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I just remembered that in the late 1970s, my father and I watched a whole-day screening of Bondarchuk’s WAR AND PEACE (four parts totaling 400 minutes), a real endurance event. Anyone else remember seeing it?
I remember seeing 2001: A Space Odyssey there in 1980? … my 17th viewing of the film at the age of 17. It was one of the few revival theaters in the Bay Area that could do Kubrick’s classic justice with its huge screen and capable sound system.
Haha, back in the days when Beatles' films (Yellow Submarine, Magical Mystery Tour) as well as Reefer Madness were cult favorites. Sometimes theaters were so smoky with audience “enhancements.”
My dad finally took me to see The Exorcist here. But my greatest memories are of the Saturday matinee series of classic sci-fi films in 1976? 77?
Along with those, the Rialto hosted an unforgettable run of dual-strip 3D films from the 1950s. I think those were newly created prints, as pristines as you can imagine. I recall seeing IT CAME FROM OUTER SPACE and CREATURE FROM THE BLACK LAGOON there, and we might’ve seen others (HOUSE OF WAX?). I might still have my Polaroid glasses. I still remember just how crisp and amazingly lifelike those Jack Arnold 3D films were. The later 80s 3D films didn’t hold a candle to those classics.
I feel blessed that the Rialto 4 gave us few Bay Area moviegoers that once in a lifetime experience. I’m so glad some photos still remain.
From the two films on the marquee, this looks to be circa 1942.
I remember the jazzy General Cinema (?) teaser reel that opened shows in this vaulted theater. Great place to see films, though the cavernous interior reflected laughter so much that I could barely catch every third line in YOUNG FRANKENSTEIN. It was close to home (North Beach), so walking distance for me.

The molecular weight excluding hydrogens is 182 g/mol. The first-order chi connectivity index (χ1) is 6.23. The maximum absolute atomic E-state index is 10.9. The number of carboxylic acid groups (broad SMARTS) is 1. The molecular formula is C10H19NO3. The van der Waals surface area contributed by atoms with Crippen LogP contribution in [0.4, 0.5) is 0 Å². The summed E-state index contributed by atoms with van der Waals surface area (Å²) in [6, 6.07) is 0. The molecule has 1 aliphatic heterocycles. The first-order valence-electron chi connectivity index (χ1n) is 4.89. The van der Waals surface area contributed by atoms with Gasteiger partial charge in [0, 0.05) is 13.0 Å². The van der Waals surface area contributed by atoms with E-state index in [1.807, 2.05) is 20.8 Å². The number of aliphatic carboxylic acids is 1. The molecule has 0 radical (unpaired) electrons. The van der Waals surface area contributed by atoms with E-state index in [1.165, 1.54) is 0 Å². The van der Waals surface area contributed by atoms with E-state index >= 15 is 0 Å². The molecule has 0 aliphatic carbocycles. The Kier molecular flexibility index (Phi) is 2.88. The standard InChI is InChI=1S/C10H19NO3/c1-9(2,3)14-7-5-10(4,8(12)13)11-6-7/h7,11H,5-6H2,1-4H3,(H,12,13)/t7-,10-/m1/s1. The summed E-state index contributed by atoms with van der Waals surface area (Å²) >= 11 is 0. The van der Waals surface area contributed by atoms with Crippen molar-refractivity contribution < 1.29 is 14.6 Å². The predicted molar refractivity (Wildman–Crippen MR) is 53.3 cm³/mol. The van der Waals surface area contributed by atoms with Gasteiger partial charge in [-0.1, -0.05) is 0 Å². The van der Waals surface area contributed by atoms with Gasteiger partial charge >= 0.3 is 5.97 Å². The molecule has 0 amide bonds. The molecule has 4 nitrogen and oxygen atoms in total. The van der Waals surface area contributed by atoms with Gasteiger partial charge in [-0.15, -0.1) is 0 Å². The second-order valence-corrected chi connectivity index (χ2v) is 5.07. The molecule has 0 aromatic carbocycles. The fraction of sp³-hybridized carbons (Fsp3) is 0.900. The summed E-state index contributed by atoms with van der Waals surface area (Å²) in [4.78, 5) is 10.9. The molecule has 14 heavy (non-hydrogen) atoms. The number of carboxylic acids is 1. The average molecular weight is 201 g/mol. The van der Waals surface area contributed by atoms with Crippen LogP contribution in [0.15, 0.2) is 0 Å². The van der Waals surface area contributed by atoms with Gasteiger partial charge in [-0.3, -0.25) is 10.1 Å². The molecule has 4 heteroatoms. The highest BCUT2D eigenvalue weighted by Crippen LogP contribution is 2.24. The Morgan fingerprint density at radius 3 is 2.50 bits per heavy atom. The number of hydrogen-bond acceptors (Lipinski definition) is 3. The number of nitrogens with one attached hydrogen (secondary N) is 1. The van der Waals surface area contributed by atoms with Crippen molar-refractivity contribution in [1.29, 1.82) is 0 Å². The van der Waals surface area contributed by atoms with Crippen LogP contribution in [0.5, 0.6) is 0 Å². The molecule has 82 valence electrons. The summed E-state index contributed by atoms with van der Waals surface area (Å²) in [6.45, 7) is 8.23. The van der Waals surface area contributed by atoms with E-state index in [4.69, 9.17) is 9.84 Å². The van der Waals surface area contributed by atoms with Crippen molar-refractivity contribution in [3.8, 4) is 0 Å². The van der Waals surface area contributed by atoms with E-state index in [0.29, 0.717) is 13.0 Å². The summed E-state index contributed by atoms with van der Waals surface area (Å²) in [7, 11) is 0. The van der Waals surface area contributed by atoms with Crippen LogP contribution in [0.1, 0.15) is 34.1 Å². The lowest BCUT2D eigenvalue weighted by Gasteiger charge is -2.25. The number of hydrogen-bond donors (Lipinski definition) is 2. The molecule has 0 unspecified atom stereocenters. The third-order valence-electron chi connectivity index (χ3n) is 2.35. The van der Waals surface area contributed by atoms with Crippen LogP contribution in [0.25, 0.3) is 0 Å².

Glad someone remembers this little theater. These were the movie houses where you got to see obscure films that barely made it to 4-5 markets in the US, and made San Francisco a “moviegoer’s” city.
I remember seeing MONTY PYTHON’S AND NOW FOR SOMETHING COMPLETELY DIFFERENT here with my mother and among a dozen or less patrons we were the only ones laughing. Monty Python was practically unknown in the US at the time. When they started airing on KQED, I was already primed to soak in every episode.
Jack Tillmany’s program of revival and classic movies at the sibling theaters Gateway and Richelieu was a hallmark of San Francisco in the 1970s. If memory serves, Jack was one of the theater owner/exhibitors who convinced the studios to cut new prints of old classics, leading to a rebirth in appreciation of Hollywood’s Golden Age by mainstream viewers.
The Richelieu met its slow demise when some protesters (allegedly students from UC Berkeley) smashed the glass projection screen during short run of the AFI restored BIRTH OF A NATION. I saw it two days earlier. To recoup the money for the repair ($10,000? $20,000? I know it was a lot), Jack introduced a series of more recent classics which were very popular. It was unusual to see classic Connery James Bond adventures on the big screen, along with many others. Gateway “member” cards got you big savings on tickets and refreshments, and on closing night at the Gateway cardholders were allowed in as family and friends. It was a sad night, but a great opportunity to applaud Tillmany.
The Richelieu screened the less popular, more obscure selections that would be lost at the Gateway. Hence, this little theater was a portal to seeing old movies you otherwise would never see on TV, in the days before home video.
BTW, does anyone remember getting some homemade sweets from Findley’s Fabulous Fudge at 1035 Geary before a show? I know, theaters kept afloat on refreshment sales, but Findley’s was soooooo good.
Tillmany: Jack, I literally grew up in your theater. My parents took me to all the perennial double features as a kid (Robin Hood, San Francisco, Seven Samurai, et al), and I spent most of my teenage weekends in your theater. I still remember closing night, the secret screening of a private collector’s print of “Vertigo,” and shaking your hand and wishing you luck. I know a lot of tearful friends and customers were there for you that night. “Vertigo” was just icing on the cake.
You were one of the greats of old film revival and restoration, and won’t be forgotten.